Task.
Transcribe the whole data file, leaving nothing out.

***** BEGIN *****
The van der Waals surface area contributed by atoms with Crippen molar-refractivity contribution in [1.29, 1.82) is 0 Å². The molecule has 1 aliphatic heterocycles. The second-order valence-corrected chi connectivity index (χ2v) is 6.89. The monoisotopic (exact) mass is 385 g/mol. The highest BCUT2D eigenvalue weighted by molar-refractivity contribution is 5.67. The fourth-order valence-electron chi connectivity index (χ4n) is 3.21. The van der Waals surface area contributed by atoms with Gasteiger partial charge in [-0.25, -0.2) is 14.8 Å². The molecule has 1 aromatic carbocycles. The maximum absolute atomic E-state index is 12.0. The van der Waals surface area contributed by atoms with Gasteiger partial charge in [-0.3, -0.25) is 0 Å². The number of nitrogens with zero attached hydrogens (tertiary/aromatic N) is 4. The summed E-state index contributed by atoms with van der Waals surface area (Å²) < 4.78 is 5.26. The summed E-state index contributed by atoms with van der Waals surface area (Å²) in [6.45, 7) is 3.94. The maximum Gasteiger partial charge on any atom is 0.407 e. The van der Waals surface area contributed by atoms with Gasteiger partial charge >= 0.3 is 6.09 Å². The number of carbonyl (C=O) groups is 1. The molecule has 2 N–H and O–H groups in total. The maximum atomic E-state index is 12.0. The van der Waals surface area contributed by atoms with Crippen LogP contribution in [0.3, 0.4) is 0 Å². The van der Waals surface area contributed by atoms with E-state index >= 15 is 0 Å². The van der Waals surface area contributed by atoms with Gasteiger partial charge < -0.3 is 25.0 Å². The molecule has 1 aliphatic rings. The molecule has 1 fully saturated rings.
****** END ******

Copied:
The van der Waals surface area contributed by atoms with Crippen molar-refractivity contribution in [1.29, 1.82) is 0 Å². The molecule has 1 aliphatic heterocycles. The second-order valence-corrected chi connectivity index (χ2v) is 6.89. The monoisotopic (exact) mass is 385 g/mol. The highest BCUT2D eigenvalue weighted by molar-refractivity contribution is 5.67. The fourth-order valence-electron chi connectivity index (χ4n) is 3.21. The van der Waals surface area contributed by atoms with Gasteiger partial charge in [-0.25, -0.2) is 14.8 Å². The molecule has 1 aromatic carbocycles. The maximum absolute atomic E-state index is 12.0. The van der Waals surface area contributed by atoms with Gasteiger partial charge in [-0.3, -0.25) is 0 Å². The number of nitrogens with zero attached hydrogens (tertiary/aromatic N) is 4. The summed E-state index contributed by atoms with van der Waals surface area (Å²) < 4.78 is 5.26. The summed E-state index contributed by atoms with van der Waals surface area (Å²) in [6.45, 7) is 3.94. The maximum Gasteiger partial charge on any atom is 0.407 e. The van der Waals surface area contributed by atoms with Gasteiger partial charge >= 0.3 is 6.09 Å². The number of carbonyl (C=O) groups is 1. The molecule has 2 N–H and O–H groups in total. The maximum atomic E-state index is 12.0. The van der Waals surface area contributed by atoms with Crippen LogP contribution in [0.3, 0.4) is 0 Å². The van der Waals surface area contributed by atoms with E-state index >= 15 is 0 Å². The van der Waals surface area contributed by atoms with Gasteiger partial charge < -0.3 is 25.0 Å². The molecule has 1 aliphatic rings. The molecule has 1 fully saturated rings.